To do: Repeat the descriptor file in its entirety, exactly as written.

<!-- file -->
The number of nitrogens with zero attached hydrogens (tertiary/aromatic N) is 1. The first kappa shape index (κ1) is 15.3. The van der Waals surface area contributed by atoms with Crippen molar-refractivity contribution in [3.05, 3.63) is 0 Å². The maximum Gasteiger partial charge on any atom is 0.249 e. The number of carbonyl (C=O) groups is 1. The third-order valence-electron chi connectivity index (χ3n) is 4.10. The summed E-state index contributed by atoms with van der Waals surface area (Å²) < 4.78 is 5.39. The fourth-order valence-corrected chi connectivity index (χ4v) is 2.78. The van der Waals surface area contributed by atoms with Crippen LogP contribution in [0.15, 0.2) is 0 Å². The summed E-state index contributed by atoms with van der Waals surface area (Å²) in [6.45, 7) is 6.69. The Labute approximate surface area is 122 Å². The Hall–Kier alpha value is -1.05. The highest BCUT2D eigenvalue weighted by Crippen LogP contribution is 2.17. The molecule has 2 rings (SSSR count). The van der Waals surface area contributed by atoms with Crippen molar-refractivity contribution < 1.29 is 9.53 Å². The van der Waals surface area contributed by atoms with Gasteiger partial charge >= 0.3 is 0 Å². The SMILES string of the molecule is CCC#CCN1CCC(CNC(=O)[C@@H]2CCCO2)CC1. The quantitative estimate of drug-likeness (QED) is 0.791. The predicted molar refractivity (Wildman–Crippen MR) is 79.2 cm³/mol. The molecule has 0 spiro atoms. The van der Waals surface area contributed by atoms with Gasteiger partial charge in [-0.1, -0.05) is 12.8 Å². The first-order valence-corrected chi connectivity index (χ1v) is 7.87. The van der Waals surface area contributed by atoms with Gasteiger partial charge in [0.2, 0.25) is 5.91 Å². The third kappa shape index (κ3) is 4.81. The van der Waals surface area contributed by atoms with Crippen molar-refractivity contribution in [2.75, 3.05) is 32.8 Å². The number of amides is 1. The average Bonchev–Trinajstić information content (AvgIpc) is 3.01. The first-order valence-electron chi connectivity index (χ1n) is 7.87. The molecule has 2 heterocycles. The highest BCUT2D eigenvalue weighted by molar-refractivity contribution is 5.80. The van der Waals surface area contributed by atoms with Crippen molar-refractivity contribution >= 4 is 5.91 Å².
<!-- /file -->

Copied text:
The number of nitrogens with zero attached hydrogens (tertiary/aromatic N) is 1. The first kappa shape index (κ1) is 15.3. The van der Waals surface area contributed by atoms with Crippen molar-refractivity contribution in [3.05, 3.63) is 0 Å². The maximum Gasteiger partial charge on any atom is 0.249 e. The number of carbonyl (C=O) groups is 1. The third-order valence-electron chi connectivity index (χ3n) is 4.10. The summed E-state index contributed by atoms with van der Waals surface area (Å²) < 4.78 is 5.39. The fourth-order valence-corrected chi connectivity index (χ4v) is 2.78. The van der Waals surface area contributed by atoms with Crippen LogP contribution in [0.15, 0.2) is 0 Å². The summed E-state index contributed by atoms with van der Waals surface area (Å²) in [6.45, 7) is 6.69. The Labute approximate surface area is 122 Å². The Hall–Kier alpha value is -1.05. The highest BCUT2D eigenvalue weighted by Crippen LogP contribution is 2.17. The molecule has 2 rings (SSSR count). The van der Waals surface area contributed by atoms with Crippen molar-refractivity contribution < 1.29 is 9.53 Å². The van der Waals surface area contributed by atoms with Gasteiger partial charge >= 0.3 is 0 Å². The SMILES string of the molecule is CCC#CCN1CCC(CNC(=O)[C@@H]2CCCO2)CC1. The quantitative estimate of drug-likeness (QED) is 0.791. The predicted molar refractivity (Wildman–Crippen MR) is 79.2 cm³/mol. The molecule has 0 spiro atoms. The van der Waals surface area contributed by atoms with Gasteiger partial charge in [-0.1, -0.05) is 12.8 Å². The first-order valence-corrected chi connectivity index (χ1v) is 7.87. The van der Waals surface area contributed by atoms with Gasteiger partial charge in [0.2, 0.25) is 5.91 Å². The third kappa shape index (κ3) is 4.81. The van der Waals surface area contributed by atoms with Crippen molar-refractivity contribution in [2.75, 3.05) is 32.8 Å². The number of amides is 1. The average Bonchev–Trinajstić information content (AvgIpc) is 3.01. The first-order valence-electron chi connectivity index (χ1n) is 7.87. The molecule has 2 heterocycles. The highest BCUT2D eigenvalue weighted by molar-refractivity contribution is 5.80. The van der Waals surface area contributed by atoms with Crippen molar-refractivity contribution >= 4 is 5.91 Å².